Date of Award

Fall 2010

Document Type


Degree Name

Master of Science (MS)


Ocean & Earth Sciences



Committee Director

Alexander B. Bochdansky

Committee Member

Fred C. Dobbs

Committee Member

Margaret R. Mulholland

Call Number for Print

Special Collections LD4331.O35 P25 2010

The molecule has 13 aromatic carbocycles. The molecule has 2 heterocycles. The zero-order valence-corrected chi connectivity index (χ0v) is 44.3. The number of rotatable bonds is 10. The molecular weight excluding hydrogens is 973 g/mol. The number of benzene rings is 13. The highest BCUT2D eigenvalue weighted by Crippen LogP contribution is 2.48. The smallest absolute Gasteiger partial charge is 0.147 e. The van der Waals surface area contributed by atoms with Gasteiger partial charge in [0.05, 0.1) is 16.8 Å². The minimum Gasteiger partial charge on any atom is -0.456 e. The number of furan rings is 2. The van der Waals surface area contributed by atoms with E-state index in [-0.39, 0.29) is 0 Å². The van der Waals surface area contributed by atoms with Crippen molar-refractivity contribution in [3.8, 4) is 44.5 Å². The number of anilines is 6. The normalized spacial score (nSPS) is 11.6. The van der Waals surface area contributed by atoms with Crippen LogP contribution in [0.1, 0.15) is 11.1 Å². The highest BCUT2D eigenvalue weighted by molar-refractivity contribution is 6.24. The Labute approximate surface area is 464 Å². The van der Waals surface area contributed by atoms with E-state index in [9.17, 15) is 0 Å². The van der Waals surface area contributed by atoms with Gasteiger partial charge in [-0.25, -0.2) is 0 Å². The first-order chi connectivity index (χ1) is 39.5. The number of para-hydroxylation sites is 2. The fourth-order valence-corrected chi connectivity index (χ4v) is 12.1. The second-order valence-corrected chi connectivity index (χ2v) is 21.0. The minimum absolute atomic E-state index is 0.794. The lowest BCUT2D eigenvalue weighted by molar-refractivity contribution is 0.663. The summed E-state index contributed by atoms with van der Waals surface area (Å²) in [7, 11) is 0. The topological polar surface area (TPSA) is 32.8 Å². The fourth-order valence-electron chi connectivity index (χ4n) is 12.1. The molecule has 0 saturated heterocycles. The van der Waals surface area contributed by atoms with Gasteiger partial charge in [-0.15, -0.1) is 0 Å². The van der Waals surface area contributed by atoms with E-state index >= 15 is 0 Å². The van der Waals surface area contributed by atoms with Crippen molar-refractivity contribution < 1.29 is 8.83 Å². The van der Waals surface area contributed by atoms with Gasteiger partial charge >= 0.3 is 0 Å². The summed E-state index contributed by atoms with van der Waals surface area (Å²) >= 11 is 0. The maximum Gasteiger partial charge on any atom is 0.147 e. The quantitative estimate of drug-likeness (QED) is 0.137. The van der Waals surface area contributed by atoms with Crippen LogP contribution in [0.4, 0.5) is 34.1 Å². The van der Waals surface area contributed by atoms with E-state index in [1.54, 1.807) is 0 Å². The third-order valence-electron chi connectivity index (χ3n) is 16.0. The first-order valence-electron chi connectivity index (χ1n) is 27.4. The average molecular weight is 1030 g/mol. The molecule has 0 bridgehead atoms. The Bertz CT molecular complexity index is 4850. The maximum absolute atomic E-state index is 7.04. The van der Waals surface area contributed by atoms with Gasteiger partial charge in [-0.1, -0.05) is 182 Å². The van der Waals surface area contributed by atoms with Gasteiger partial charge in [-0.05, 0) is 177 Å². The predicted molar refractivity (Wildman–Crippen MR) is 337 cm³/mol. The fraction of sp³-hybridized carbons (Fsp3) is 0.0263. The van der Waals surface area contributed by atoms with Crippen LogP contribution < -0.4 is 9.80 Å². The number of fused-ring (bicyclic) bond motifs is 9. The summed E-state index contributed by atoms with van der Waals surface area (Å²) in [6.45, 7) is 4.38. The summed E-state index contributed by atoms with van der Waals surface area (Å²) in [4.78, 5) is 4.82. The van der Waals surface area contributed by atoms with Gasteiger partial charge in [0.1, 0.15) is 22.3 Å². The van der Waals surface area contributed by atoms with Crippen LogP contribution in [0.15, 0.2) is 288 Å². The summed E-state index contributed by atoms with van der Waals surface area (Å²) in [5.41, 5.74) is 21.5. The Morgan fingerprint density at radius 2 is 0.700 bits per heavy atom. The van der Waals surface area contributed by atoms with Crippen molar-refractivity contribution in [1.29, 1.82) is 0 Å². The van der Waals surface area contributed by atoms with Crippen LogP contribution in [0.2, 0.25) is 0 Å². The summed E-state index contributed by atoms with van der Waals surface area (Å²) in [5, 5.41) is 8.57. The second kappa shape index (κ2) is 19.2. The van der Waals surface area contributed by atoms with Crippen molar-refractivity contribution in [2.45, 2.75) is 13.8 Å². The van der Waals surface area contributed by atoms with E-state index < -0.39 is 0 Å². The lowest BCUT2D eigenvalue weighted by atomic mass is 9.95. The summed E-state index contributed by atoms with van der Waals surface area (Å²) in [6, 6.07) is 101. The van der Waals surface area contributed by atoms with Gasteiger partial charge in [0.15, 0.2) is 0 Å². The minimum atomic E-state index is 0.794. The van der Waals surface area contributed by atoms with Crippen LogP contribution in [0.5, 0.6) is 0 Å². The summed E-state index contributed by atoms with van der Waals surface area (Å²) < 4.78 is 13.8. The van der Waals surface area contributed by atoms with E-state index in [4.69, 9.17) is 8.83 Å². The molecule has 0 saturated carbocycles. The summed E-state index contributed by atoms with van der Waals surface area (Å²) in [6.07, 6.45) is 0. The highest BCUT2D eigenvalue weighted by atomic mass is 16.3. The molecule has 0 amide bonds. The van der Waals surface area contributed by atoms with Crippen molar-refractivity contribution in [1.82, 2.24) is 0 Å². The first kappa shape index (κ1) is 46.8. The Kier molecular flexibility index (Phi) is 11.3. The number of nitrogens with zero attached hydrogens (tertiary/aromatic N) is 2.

Phosphorus is a key element in important biochemical compounds, such as RNA and phospholipids, and can become limiting in a variety of marine systems. The uptake of phosphorus into biochemical fractions (protein, low molecular weight (LMW) compounds, lipid, polysaccharide and nucleic acid) in Acartia tonsa fed 33P -labeled Rhodomonas salina was examined. R. salina was cultured on two variations of one media that in one case contained phosphorus in balance and the other out of balance with relation to other standard f/2 components. The P-balanced (PB) media had a N:P ratio of 24.5, which is higher than that found in the Redfield N:P ratio of 16. The P-imbalanced (Pl) media, on the other hand, had an N:P of 245.3. PB R. salina incorporated more 33P into their cells than did the PI R. salina in all but the LMW compounds fraction. 33P was incorporated faster into all biochemical fractions in the tissue of A. tonsa when fed PB R. salina. The 33P uptake kinetics of A. tonsa were rapid in both treatments, but always higher when the copepods were fed PB R. salina during the standard uptake experiment and variable among biochemical fractions in the modified uptake experiment. The elimination of the 33P signal from biochemical fractions was investigated, with prelabeled A. tonsa, during exposure to different feeding environments (i.e., artificial seawater without phosphorus, R. salina, Thalassiosira weissflogii). 33P was released more rapidly in the fed rather than in the unfed treatments, indicating that phosphorus turnover in copepods is directly dependent on the quantity of assimilated phosphorus. However, the feeding history of A. tonsa, initially fed on food of different elemental composition, did not affect elimination rates in any food environment. This study provides insights into how the physiology and homeostatic control of algae and copepods dampen fluctuating concentrations of inorganic nutrients for higher trophic levels.


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